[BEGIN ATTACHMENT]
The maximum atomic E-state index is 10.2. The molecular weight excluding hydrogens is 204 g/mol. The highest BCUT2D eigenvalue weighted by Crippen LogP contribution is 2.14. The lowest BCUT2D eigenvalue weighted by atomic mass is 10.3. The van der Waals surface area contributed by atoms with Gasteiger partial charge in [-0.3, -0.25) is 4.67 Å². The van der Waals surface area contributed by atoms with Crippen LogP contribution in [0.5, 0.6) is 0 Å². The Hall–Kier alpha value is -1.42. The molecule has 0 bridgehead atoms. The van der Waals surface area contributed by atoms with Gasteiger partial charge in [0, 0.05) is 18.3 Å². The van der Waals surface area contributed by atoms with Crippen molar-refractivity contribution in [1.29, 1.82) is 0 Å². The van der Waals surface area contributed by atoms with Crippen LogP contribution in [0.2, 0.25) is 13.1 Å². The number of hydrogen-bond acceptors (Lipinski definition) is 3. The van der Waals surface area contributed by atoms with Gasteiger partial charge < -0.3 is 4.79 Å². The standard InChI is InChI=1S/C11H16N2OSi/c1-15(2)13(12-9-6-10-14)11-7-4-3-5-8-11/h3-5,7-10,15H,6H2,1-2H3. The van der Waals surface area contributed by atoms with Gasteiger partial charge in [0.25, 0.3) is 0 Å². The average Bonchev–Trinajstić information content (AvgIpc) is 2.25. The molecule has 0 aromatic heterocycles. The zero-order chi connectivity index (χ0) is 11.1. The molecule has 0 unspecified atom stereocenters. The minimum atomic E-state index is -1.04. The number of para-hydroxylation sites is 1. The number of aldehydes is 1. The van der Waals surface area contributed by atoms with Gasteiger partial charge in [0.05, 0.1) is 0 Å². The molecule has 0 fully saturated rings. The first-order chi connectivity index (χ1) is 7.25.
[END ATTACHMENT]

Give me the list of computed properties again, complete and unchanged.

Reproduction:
The maximum atomic E-state index is 10.2. The molecular weight excluding hydrogens is 204 g/mol. The highest BCUT2D eigenvalue weighted by Crippen LogP contribution is 2.14. The lowest BCUT2D eigenvalue weighted by atomic mass is 10.3. The van der Waals surface area contributed by atoms with Gasteiger partial charge in [-0.3, -0.25) is 4.67 Å². The van der Waals surface area contributed by atoms with Crippen LogP contribution in [0.5, 0.6) is 0 Å². The Hall–Kier alpha value is -1.42. The molecule has 0 bridgehead atoms. The van der Waals surface area contributed by atoms with Gasteiger partial charge in [0, 0.05) is 18.3 Å². The van der Waals surface area contributed by atoms with Crippen molar-refractivity contribution in [1.29, 1.82) is 0 Å². The van der Waals surface area contributed by atoms with Crippen LogP contribution in [0.2, 0.25) is 13.1 Å². The number of hydrogen-bond acceptors (Lipinski definition) is 3. The van der Waals surface area contributed by atoms with Gasteiger partial charge < -0.3 is 4.79 Å². The standard InChI is InChI=1S/C11H16N2OSi/c1-15(2)13(12-9-6-10-14)11-7-4-3-5-8-11/h3-5,7-10,15H,6H2,1-2H3. The van der Waals surface area contributed by atoms with Gasteiger partial charge in [0.25, 0.3) is 0 Å². The average Bonchev–Trinajstić information content (AvgIpc) is 2.25. The molecule has 0 aromatic heterocycles. The zero-order chi connectivity index (χ0) is 11.1. The molecule has 0 unspecified atom stereocenters. The minimum atomic E-state index is -1.04. The number of para-hydroxylation sites is 1. The number of aldehydes is 1. The van der Waals surface area contributed by atoms with Gasteiger partial charge in [0.05, 0.1) is 0 Å². The molecule has 0 fully saturated rings. The first-order chi connectivity index (χ1) is 7.25.